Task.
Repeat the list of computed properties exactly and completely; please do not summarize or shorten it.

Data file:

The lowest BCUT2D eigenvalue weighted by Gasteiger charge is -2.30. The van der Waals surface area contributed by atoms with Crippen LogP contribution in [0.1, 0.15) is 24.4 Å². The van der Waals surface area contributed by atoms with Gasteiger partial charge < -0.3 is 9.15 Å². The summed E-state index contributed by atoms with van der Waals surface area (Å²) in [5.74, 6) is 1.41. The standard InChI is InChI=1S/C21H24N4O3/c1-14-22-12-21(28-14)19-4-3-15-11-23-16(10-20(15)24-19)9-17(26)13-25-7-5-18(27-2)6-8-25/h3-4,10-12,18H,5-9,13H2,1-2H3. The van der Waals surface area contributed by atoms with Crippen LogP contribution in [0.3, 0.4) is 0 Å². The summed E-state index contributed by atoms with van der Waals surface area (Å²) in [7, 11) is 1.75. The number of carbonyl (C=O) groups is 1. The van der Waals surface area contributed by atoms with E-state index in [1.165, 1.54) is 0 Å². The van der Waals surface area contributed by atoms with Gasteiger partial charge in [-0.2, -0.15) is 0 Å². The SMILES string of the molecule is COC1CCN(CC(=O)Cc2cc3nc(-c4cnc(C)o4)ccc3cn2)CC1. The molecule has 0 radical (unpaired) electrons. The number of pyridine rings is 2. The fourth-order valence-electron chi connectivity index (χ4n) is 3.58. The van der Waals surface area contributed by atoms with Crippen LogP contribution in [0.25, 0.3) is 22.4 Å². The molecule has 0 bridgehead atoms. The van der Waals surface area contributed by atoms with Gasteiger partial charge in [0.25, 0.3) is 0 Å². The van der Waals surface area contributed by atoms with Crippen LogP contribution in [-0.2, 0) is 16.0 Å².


The lowest BCUT2D eigenvalue weighted by Gasteiger charge is -2.30. The van der Waals surface area contributed by atoms with Crippen LogP contribution in [0.1, 0.15) is 24.4 Å². The van der Waals surface area contributed by atoms with Gasteiger partial charge < -0.3 is 9.15 Å². The summed E-state index contributed by atoms with van der Waals surface area (Å²) in [5.74, 6) is 1.41. The standard InChI is InChI=1S/C21H24N4O3/c1-14-22-12-21(28-14)19-4-3-15-11-23-16(10-20(15)24-19)9-17(26)13-25-7-5-18(27-2)6-8-25/h3-4,10-12,18H,5-9,13H2,1-2H3. The van der Waals surface area contributed by atoms with Crippen LogP contribution in [0.3, 0.4) is 0 Å². The summed E-state index contributed by atoms with van der Waals surface area (Å²) in [7, 11) is 1.75. The number of carbonyl (C=O) groups is 1. The van der Waals surface area contributed by atoms with E-state index in [1.165, 1.54) is 0 Å². The van der Waals surface area contributed by atoms with Gasteiger partial charge in [-0.2, -0.15) is 0 Å². The SMILES string of the molecule is COC1CCN(CC(=O)Cc2cc3nc(-c4cnc(C)o4)ccc3cn2)CC1. The molecule has 0 radical (unpaired) electrons. The number of pyridine rings is 2. The fourth-order valence-electron chi connectivity index (χ4n) is 3.58. The van der Waals surface area contributed by atoms with Crippen LogP contribution in [0.25, 0.3) is 22.4 Å². The molecule has 0 bridgehead atoms. The van der Waals surface area contributed by atoms with Gasteiger partial charge in [0.25, 0.3) is 0 Å². The van der Waals surface area contributed by atoms with Crippen LogP contribution in [-0.2, 0) is 16.0 Å².